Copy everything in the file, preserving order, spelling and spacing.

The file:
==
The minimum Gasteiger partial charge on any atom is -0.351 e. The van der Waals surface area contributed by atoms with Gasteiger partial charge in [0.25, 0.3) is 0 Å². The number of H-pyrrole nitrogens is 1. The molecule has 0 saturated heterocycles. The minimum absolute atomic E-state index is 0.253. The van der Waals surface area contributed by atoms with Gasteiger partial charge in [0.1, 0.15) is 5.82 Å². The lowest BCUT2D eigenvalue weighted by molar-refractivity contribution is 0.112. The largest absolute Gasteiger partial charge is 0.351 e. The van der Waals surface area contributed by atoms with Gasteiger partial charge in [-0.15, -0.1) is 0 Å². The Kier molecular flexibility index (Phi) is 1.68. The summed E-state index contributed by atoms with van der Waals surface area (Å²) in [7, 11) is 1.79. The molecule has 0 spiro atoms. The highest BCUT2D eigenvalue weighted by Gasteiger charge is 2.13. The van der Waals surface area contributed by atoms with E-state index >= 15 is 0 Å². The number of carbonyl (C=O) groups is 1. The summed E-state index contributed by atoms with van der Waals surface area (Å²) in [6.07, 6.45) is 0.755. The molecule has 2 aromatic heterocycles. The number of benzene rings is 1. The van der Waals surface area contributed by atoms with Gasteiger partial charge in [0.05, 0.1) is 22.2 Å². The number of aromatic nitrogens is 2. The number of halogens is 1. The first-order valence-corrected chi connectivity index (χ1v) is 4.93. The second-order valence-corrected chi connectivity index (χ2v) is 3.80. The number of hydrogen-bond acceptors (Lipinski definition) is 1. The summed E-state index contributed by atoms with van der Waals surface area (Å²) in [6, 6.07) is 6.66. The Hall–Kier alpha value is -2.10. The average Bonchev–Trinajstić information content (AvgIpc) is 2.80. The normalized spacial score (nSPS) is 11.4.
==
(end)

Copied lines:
The minimum Gasteiger partial charge on any atom is -0.351 e. The van der Waals surface area contributed by atoms with Gasteiger partial charge in [0.25, 0.3) is 0 Å². The number of H-pyrrole nitrogens is 1. The molecule has 0 saturated heterocycles. The minimum absolute atomic E-state index is 0.253. The van der Waals surface area contributed by atoms with Gasteiger partial charge in [0.1, 0.15) is 5.82 Å². The lowest BCUT2D eigenvalue weighted by molar-refractivity contribution is 0.112. The largest absolute Gasteiger partial charge is 0.351 e. The van der Waals surface area contributed by atoms with Gasteiger partial charge in [-0.15, -0.1) is 0 Å². The Kier molecular flexibility index (Phi) is 1.68. The summed E-state index contributed by atoms with van der Waals surface area (Å²) in [7, 11) is 1.79. The molecule has 0 spiro atoms. The highest BCUT2D eigenvalue weighted by Gasteiger charge is 2.13. The van der Waals surface area contributed by atoms with E-state index >= 15 is 0 Å². The number of carbonyl (C=O) groups is 1. The summed E-state index contributed by atoms with van der Waals surface area (Å²) in [6.07, 6.45) is 0.755. The molecule has 2 aromatic heterocycles. The number of benzene rings is 1. The van der Waals surface area contributed by atoms with Gasteiger partial charge in [0.05, 0.1) is 22.2 Å². The number of aromatic nitrogens is 2. The number of halogens is 1. The first-order valence-corrected chi connectivity index (χ1v) is 4.93. The second-order valence-corrected chi connectivity index (χ2v) is 3.80. The number of hydrogen-bond acceptors (Lipinski definition) is 1. The summed E-state index contributed by atoms with van der Waals surface area (Å²) in [6, 6.07) is 6.66. The Hall–Kier alpha value is -2.10. The average Bonchev–Trinajstić information content (AvgIpc) is 2.80. The normalized spacial score (nSPS) is 11.4.